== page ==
Hong Kong, July 8 (Reuters): The leader of Hong Kong’s biggest pro-China party said he is considering quitting leader Tung Chee-hwa’s cabinet because huge public opposition to a controversial subversion bill is eroding its popular support.
The defection of a second key ally could be a fatal blow for Tung, who is battling to defuse the biggest political crisis in Hong Kong’s six-year post-colonial era.
Beijing-backed Tung relies on pro-China parties to push through key policies. Tsang Yok-sing, leader of the Beijing-backed Democratic Alliance for the Betterment of Hong Kong, said he was reviewing his role in the cabinet and might walk out.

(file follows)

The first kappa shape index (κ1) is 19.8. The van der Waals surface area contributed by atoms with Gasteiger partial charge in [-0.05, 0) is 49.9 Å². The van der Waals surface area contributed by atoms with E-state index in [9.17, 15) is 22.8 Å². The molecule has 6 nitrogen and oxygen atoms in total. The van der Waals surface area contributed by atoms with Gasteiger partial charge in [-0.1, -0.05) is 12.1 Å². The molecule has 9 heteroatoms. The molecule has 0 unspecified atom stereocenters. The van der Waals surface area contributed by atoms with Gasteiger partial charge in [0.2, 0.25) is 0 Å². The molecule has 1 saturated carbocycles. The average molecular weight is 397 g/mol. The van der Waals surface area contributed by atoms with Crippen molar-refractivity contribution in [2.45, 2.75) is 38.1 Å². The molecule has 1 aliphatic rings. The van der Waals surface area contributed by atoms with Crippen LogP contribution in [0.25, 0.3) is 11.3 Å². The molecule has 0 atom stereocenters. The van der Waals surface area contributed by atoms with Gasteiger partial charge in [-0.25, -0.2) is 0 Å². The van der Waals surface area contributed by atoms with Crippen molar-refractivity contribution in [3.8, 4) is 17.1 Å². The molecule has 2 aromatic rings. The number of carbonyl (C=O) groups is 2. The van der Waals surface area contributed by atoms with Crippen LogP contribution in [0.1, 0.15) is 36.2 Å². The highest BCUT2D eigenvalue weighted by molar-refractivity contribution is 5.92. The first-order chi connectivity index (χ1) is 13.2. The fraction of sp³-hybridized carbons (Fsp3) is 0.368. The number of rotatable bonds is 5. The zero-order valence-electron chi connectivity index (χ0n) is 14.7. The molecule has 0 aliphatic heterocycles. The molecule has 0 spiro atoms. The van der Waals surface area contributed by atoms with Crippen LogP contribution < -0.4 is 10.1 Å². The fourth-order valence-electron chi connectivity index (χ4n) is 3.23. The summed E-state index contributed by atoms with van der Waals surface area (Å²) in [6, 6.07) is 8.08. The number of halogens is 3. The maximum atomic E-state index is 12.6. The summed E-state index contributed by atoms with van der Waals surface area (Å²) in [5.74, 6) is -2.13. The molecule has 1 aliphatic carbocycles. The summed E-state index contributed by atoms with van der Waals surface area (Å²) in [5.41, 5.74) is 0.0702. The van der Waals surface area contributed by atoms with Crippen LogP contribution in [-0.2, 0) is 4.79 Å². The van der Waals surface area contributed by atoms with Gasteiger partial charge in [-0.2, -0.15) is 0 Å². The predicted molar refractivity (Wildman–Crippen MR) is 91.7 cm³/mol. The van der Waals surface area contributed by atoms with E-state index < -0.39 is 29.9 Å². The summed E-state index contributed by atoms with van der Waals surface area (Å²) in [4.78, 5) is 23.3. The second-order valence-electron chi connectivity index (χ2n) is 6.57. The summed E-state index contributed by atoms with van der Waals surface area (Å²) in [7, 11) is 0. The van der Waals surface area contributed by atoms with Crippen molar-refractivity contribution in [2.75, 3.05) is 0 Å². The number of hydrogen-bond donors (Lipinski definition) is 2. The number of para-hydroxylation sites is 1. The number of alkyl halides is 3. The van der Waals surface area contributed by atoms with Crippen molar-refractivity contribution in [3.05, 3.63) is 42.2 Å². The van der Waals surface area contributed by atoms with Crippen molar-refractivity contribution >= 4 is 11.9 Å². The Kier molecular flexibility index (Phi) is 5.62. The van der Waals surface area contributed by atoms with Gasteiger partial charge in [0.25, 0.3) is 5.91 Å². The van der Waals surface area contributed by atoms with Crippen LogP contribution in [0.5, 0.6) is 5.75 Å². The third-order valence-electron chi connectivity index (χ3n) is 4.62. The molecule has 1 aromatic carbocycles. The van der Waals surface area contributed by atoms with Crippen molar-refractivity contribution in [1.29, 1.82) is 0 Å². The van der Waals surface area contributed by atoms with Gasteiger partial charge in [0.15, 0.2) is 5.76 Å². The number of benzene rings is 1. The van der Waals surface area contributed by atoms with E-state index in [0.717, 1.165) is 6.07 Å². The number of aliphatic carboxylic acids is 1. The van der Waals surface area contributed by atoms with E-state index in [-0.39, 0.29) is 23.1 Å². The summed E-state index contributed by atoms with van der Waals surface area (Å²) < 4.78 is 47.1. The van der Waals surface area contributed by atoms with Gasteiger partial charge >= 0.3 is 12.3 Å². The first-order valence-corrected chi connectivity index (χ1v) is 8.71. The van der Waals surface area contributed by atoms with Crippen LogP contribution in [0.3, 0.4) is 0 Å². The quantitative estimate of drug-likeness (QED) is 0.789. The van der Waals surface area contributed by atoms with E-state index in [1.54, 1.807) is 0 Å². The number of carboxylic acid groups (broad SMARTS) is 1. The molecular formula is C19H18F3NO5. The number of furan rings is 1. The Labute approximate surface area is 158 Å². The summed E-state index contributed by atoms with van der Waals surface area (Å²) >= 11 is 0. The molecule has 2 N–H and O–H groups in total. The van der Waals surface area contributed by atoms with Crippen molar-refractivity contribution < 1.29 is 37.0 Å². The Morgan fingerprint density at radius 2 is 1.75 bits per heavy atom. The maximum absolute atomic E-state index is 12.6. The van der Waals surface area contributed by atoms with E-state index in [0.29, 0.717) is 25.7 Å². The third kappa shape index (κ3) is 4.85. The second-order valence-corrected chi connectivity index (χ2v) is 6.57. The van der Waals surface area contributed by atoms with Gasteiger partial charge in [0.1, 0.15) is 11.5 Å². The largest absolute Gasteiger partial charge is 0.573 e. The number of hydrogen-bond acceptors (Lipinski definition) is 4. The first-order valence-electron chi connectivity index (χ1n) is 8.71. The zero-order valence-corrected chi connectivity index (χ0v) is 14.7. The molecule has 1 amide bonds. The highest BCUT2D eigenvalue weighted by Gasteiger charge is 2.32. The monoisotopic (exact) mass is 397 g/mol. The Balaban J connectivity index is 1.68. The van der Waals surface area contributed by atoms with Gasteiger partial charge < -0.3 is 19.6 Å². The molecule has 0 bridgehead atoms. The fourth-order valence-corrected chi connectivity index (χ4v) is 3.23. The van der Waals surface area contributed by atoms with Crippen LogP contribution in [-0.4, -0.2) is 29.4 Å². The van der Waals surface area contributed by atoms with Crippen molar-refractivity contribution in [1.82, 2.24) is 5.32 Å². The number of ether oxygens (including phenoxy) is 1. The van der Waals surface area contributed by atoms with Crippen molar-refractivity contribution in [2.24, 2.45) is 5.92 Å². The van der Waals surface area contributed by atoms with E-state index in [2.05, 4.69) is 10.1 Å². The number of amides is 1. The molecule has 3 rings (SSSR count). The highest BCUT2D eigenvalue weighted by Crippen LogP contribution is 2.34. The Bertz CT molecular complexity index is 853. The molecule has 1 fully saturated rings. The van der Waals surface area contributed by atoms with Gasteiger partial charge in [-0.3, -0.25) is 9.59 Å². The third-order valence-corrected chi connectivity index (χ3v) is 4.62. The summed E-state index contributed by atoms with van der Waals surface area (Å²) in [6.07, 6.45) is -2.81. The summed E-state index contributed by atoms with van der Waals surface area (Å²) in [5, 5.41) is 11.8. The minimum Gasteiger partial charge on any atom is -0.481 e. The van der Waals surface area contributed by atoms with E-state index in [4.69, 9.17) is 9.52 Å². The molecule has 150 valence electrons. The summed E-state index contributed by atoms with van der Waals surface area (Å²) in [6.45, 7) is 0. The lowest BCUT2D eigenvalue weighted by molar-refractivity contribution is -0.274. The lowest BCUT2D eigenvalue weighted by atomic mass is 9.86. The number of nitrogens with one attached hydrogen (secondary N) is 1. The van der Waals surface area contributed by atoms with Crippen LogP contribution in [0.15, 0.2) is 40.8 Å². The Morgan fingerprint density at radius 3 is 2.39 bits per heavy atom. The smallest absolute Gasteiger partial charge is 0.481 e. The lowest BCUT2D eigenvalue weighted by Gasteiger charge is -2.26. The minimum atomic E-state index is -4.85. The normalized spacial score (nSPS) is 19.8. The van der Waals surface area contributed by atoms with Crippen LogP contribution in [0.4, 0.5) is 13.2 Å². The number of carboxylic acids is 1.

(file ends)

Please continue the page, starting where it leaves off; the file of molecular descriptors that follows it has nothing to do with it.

“I will not rule out quitting the executive council,” Tsang said. “We are looking at all possibilities.” “This (anti-subversion bill) issue is very divisive, contentious and some people are very strongly against it. But since we are in full support of it, those who are against it will not support us (in the coming elections),” he said.
Joseph Cheng, a lecturer on politics at City University, said Tsang’s final decision really hinged on whether Beijing would continue to support Tung.
“Tsang Yok-sing is keeping his options open as Beijing assesses the situation. What Tsang does will be highly indicative of the central government’s support for Tung. If Beijing abandons Tung, of course Tsang will quit the cabinet,” Cheng said.